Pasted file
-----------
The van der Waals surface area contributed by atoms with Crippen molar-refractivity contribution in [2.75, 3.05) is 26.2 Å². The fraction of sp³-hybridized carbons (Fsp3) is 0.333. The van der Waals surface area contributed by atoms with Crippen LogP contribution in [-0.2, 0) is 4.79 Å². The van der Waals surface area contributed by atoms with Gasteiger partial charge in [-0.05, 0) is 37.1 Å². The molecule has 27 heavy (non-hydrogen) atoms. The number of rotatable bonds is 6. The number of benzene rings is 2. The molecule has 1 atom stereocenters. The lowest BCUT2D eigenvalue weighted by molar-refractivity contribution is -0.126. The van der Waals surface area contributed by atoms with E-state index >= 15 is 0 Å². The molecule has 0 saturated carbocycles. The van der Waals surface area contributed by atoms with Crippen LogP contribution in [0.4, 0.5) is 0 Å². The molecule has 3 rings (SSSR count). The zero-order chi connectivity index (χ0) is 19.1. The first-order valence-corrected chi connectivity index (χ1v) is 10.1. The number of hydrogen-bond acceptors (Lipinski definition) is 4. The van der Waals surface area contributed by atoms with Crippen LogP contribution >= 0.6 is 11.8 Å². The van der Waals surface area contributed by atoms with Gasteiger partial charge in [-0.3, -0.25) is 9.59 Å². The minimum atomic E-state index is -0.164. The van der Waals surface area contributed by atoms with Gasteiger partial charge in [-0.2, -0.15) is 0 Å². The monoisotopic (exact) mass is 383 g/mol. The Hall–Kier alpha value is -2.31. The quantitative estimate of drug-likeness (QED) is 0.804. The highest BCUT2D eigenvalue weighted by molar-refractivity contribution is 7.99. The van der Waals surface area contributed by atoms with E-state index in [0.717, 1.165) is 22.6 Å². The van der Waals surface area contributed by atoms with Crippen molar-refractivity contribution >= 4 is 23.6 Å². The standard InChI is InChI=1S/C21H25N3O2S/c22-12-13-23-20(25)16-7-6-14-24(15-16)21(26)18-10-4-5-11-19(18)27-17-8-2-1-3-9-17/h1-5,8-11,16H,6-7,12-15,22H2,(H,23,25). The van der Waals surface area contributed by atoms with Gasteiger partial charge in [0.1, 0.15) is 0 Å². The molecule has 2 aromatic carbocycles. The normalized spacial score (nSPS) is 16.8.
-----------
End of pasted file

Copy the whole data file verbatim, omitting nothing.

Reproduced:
The van der Waals surface area contributed by atoms with Crippen molar-refractivity contribution in [2.75, 3.05) is 26.2 Å². The fraction of sp³-hybridized carbons (Fsp3) is 0.333. The van der Waals surface area contributed by atoms with Crippen LogP contribution in [-0.2, 0) is 4.79 Å². The van der Waals surface area contributed by atoms with Gasteiger partial charge in [-0.05, 0) is 37.1 Å². The molecule has 27 heavy (non-hydrogen) atoms. The number of rotatable bonds is 6. The number of benzene rings is 2. The molecule has 1 atom stereocenters. The lowest BCUT2D eigenvalue weighted by molar-refractivity contribution is -0.126. The van der Waals surface area contributed by atoms with E-state index >= 15 is 0 Å². The molecule has 0 saturated carbocycles. The van der Waals surface area contributed by atoms with Crippen LogP contribution in [0.4, 0.5) is 0 Å². The molecule has 3 rings (SSSR count). The zero-order chi connectivity index (χ0) is 19.1. The first-order valence-corrected chi connectivity index (χ1v) is 10.1. The number of hydrogen-bond acceptors (Lipinski definition) is 4. The van der Waals surface area contributed by atoms with Crippen LogP contribution >= 0.6 is 11.8 Å². The van der Waals surface area contributed by atoms with Gasteiger partial charge in [-0.3, -0.25) is 9.59 Å². The minimum atomic E-state index is -0.164. The van der Waals surface area contributed by atoms with Gasteiger partial charge in [-0.2, -0.15) is 0 Å². The monoisotopic (exact) mass is 383 g/mol. The Hall–Kier alpha value is -2.31. The quantitative estimate of drug-likeness (QED) is 0.804. The highest BCUT2D eigenvalue weighted by molar-refractivity contribution is 7.99. The van der Waals surface area contributed by atoms with E-state index in [0.717, 1.165) is 22.6 Å². The van der Waals surface area contributed by atoms with Crippen molar-refractivity contribution >= 4 is 23.6 Å². The standard InChI is InChI=1S/C21H25N3O2S/c22-12-13-23-20(25)16-7-6-14-24(15-16)21(26)18-10-4-5-11-19(18)27-17-8-2-1-3-9-17/h1-5,8-11,16H,6-7,12-15,22H2,(H,23,25). The van der Waals surface area contributed by atoms with Gasteiger partial charge in [0.1, 0.15) is 0 Å². The molecule has 2 aromatic carbocycles. The normalized spacial score (nSPS) is 16.8.